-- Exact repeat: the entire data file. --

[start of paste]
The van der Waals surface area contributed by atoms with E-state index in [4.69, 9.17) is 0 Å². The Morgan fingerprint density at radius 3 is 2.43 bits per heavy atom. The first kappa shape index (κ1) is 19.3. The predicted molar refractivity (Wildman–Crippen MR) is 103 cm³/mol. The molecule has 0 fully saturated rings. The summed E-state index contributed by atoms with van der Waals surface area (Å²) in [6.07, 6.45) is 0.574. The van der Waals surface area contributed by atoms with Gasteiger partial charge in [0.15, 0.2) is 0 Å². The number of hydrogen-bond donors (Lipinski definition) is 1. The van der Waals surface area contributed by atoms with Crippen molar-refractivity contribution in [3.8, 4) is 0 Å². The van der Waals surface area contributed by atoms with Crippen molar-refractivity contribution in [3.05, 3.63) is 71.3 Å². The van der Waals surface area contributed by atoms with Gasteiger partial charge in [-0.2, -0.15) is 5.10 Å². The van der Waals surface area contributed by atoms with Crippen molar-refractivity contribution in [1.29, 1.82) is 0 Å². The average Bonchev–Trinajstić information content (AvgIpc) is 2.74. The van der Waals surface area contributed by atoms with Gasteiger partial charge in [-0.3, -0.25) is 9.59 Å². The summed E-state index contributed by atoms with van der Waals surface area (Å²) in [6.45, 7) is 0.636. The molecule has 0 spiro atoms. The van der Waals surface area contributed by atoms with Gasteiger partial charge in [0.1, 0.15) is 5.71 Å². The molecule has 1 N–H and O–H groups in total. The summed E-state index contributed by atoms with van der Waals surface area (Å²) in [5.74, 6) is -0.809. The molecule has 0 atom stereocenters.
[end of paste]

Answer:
The van der Waals surface area contributed by atoms with E-state index in [4.69, 9.17) is 0 Å². The Morgan fingerprint density at radius 3 is 2.43 bits per heavy atom. The first kappa shape index (κ1) is 19.3. The predicted molar refractivity (Wildman–Crippen MR) is 103 cm³/mol. The molecule has 0 fully saturated rings. The summed E-state index contributed by atoms with van der Waals surface area (Å²) in [6.07, 6.45) is 0.574. The van der Waals surface area contributed by atoms with Gasteiger partial charge in [0.15, 0.2) is 0 Å². The number of hydrogen-bond donors (Lipinski definition) is 1. The van der Waals surface area contributed by atoms with Crippen molar-refractivity contribution in [3.8, 4) is 0 Å². The van der Waals surface area contributed by atoms with Crippen molar-refractivity contribution in [3.05, 3.63) is 71.3 Å². The van der Waals surface area contributed by atoms with Gasteiger partial charge in [-0.2, -0.15) is 5.10 Å². The van der Waals surface area contributed by atoms with Crippen molar-refractivity contribution in [1.29, 1.82) is 0 Å². The average Bonchev–Trinajstić information content (AvgIpc) is 2.74. The van der Waals surface area contributed by atoms with Gasteiger partial charge in [-0.3, -0.25) is 9.59 Å². The summed E-state index contributed by atoms with van der Waals surface area (Å²) in [6.45, 7) is 0.636. The molecule has 0 spiro atoms. The van der Waals surface area contributed by atoms with Gasteiger partial charge in [0.1, 0.15) is 5.71 Å². The molecule has 1 N–H and O–H groups in total. The summed E-state index contributed by atoms with van der Waals surface area (Å²) in [5.74, 6) is -0.809. The molecule has 0 atom stereocenters.